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Probing cytoskeletal modulation of passive and active intracellular dynamics using nanobody-functionalized quantum dots

By Eugene A. Katrukha, Marina Mikhaylova, Hugo X van Brakel, Paul M van Bergen en Henegouwen, Anna Akhmanova, Casper Hoogenraad, Lukas Kapitein

Posted 23 Nov 2016
bioRxiv DOI: 10.1101/089284 (published DOI: 10.1038/ncomms14772)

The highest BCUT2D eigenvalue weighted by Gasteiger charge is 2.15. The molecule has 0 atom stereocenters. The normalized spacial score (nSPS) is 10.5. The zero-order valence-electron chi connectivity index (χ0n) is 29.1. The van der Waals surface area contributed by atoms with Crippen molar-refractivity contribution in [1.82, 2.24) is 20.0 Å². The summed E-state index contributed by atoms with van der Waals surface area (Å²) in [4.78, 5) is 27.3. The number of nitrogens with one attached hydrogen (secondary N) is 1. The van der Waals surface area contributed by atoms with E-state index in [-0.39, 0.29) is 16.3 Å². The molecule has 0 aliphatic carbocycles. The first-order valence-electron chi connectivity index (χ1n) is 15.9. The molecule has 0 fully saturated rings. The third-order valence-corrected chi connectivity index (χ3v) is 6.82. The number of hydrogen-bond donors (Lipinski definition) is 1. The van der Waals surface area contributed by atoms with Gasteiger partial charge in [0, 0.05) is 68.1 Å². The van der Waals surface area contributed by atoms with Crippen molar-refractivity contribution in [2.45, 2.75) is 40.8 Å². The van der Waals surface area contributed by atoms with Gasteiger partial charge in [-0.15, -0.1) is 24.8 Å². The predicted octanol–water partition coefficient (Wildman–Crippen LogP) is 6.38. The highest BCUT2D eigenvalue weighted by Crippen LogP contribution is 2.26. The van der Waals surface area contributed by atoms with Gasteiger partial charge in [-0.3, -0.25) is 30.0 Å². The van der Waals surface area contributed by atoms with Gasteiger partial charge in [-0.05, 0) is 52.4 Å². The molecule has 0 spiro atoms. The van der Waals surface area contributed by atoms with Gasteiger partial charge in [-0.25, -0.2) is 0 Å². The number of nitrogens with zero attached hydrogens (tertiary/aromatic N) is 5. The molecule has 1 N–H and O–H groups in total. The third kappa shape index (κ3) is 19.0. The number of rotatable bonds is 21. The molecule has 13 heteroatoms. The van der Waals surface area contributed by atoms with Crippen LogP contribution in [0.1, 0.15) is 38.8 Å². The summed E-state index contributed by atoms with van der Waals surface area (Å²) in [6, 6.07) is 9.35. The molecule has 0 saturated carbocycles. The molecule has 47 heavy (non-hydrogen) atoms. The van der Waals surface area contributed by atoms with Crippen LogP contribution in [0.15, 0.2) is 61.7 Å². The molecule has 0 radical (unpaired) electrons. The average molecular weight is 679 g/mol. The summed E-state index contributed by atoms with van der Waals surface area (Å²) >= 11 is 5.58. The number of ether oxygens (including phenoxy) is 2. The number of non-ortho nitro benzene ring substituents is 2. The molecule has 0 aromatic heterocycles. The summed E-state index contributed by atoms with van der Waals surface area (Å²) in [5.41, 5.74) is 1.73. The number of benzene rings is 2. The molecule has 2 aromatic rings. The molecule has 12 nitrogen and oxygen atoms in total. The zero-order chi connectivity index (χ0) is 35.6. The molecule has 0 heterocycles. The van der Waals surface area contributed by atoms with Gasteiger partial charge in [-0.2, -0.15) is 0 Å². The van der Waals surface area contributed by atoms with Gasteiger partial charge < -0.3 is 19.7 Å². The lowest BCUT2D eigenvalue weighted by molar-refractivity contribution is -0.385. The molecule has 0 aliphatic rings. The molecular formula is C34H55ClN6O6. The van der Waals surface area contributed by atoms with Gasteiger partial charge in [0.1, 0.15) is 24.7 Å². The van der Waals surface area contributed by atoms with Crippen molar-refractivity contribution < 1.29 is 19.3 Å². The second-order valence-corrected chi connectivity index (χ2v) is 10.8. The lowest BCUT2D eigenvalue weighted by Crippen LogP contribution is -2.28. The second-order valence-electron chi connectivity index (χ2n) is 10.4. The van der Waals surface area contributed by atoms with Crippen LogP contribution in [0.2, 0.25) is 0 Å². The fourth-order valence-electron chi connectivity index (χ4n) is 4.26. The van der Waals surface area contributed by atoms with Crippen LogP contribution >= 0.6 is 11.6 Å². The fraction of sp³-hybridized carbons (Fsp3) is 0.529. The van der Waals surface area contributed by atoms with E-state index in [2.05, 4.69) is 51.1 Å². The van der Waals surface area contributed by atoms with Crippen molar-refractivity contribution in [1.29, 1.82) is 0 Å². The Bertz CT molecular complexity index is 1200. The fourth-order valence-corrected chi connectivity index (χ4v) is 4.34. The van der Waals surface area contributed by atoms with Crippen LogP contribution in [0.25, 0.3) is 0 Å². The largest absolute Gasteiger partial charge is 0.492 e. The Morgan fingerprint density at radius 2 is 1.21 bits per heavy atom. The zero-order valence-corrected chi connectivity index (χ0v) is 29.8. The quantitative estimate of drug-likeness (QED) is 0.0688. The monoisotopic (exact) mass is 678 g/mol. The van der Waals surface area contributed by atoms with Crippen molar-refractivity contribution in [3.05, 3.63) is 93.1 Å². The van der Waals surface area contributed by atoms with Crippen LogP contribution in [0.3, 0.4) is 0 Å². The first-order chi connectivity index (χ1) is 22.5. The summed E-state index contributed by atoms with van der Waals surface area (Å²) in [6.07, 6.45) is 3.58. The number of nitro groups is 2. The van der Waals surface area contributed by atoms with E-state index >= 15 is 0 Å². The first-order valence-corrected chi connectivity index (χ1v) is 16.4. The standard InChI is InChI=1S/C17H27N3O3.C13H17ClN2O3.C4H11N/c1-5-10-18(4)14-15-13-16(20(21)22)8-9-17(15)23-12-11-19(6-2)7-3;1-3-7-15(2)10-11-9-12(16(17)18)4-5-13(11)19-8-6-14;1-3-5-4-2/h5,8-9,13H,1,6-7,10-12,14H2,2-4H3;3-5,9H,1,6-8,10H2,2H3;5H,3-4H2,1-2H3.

The cytoplasm is a highly complex and heterogeneous medium that is structured by the cytoskeleton. Cytoskeletal organization and dynamics are known to modulate cytoplasmic transport processes, but how local transport dynamics depends on the highly heterogeneous intracellular organization of F-actin and microtubules is poorly understood. Here we use a novel delivery and functionalization strategy to utilize quantum dots (QDs) as probes for transport dynamics in different sub-cellular environments. Rapid imaging of non-functionalized QDs revealed two populations with a 100-fold difference in diffusion constant. Depolymerization of actin increased the fast diffusing fraction, suggesting that slow QDs are trapped inside the actin network. When nanobody-functionalized QDs were targeted to different kinesin motor proteins and moved over microtubules, they did not experience strong actin-induced transverse displacements, as suggested previously. Only kinesin-1 bound QDs displayed subtle directional fluctuations, because the specific subset of stable microtubules used by this motor underwent prominent undulations. Using actin-targeting agents we found that the actin network suppresses most microtubule shape remodeling, rather than promoting them. These results demonstrate how the spatial and structural heterogeneity of the cytoskeleton imposes large variations in non-equilibrium intracellular dynamics.

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